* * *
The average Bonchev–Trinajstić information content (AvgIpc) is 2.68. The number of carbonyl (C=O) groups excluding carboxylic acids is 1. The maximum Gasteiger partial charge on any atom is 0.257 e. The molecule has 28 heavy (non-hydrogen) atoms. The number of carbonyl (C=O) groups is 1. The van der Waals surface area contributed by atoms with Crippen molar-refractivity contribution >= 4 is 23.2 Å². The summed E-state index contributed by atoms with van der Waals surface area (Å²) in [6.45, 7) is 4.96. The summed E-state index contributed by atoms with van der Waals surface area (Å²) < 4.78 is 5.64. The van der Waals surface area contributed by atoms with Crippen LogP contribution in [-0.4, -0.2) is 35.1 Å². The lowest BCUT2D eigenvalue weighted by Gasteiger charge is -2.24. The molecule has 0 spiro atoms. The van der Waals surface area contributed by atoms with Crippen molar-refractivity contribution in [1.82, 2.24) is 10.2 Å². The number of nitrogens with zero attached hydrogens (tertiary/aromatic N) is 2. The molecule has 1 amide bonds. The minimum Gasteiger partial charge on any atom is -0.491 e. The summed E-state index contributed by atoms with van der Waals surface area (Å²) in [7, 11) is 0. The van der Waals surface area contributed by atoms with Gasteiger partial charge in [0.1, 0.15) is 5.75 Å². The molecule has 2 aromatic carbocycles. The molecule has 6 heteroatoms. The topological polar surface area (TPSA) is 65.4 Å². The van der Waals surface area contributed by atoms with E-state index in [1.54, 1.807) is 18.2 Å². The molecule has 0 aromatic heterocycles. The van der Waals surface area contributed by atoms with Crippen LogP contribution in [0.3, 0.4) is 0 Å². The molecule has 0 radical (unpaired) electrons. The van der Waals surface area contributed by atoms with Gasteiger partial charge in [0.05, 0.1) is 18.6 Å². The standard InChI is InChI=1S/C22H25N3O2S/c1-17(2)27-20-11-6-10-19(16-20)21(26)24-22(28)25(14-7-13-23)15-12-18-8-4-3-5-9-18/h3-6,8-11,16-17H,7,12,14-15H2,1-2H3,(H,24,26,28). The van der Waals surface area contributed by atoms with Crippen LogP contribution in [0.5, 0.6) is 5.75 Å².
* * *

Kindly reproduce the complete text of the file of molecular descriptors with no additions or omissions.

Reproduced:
The average Bonchev–Trinajstić information content (AvgIpc) is 2.68. The number of carbonyl (C=O) groups excluding carboxylic acids is 1. The maximum Gasteiger partial charge on any atom is 0.257 e. The molecule has 28 heavy (non-hydrogen) atoms. The number of carbonyl (C=O) groups is 1. The van der Waals surface area contributed by atoms with Crippen molar-refractivity contribution >= 4 is 23.2 Å². The summed E-state index contributed by atoms with van der Waals surface area (Å²) in [6.45, 7) is 4.96. The summed E-state index contributed by atoms with van der Waals surface area (Å²) < 4.78 is 5.64. The van der Waals surface area contributed by atoms with Crippen LogP contribution in [-0.4, -0.2) is 35.1 Å². The lowest BCUT2D eigenvalue weighted by Gasteiger charge is -2.24. The molecule has 0 spiro atoms. The van der Waals surface area contributed by atoms with Crippen molar-refractivity contribution in [1.82, 2.24) is 10.2 Å². The number of nitrogens with zero attached hydrogens (tertiary/aromatic N) is 2. The molecule has 1 amide bonds. The minimum Gasteiger partial charge on any atom is -0.491 e. The summed E-state index contributed by atoms with van der Waals surface area (Å²) in [7, 11) is 0. The van der Waals surface area contributed by atoms with Gasteiger partial charge in [0.1, 0.15) is 5.75 Å². The molecule has 2 aromatic carbocycles. The molecule has 6 heteroatoms. The topological polar surface area (TPSA) is 65.4 Å². The van der Waals surface area contributed by atoms with E-state index in [1.54, 1.807) is 18.2 Å². The molecule has 0 aromatic heterocycles. The van der Waals surface area contributed by atoms with Crippen LogP contribution in [0.3, 0.4) is 0 Å². The molecule has 0 radical (unpaired) electrons. The van der Waals surface area contributed by atoms with Gasteiger partial charge in [0.05, 0.1) is 18.6 Å². The standard InChI is InChI=1S/C22H25N3O2S/c1-17(2)27-20-11-6-10-19(16-20)21(26)24-22(28)25(14-7-13-23)15-12-18-8-4-3-5-9-18/h3-6,8-11,16-17H,7,12,14-15H2,1-2H3,(H,24,26,28). The van der Waals surface area contributed by atoms with Crippen LogP contribution in [0.5, 0.6) is 5.75 Å².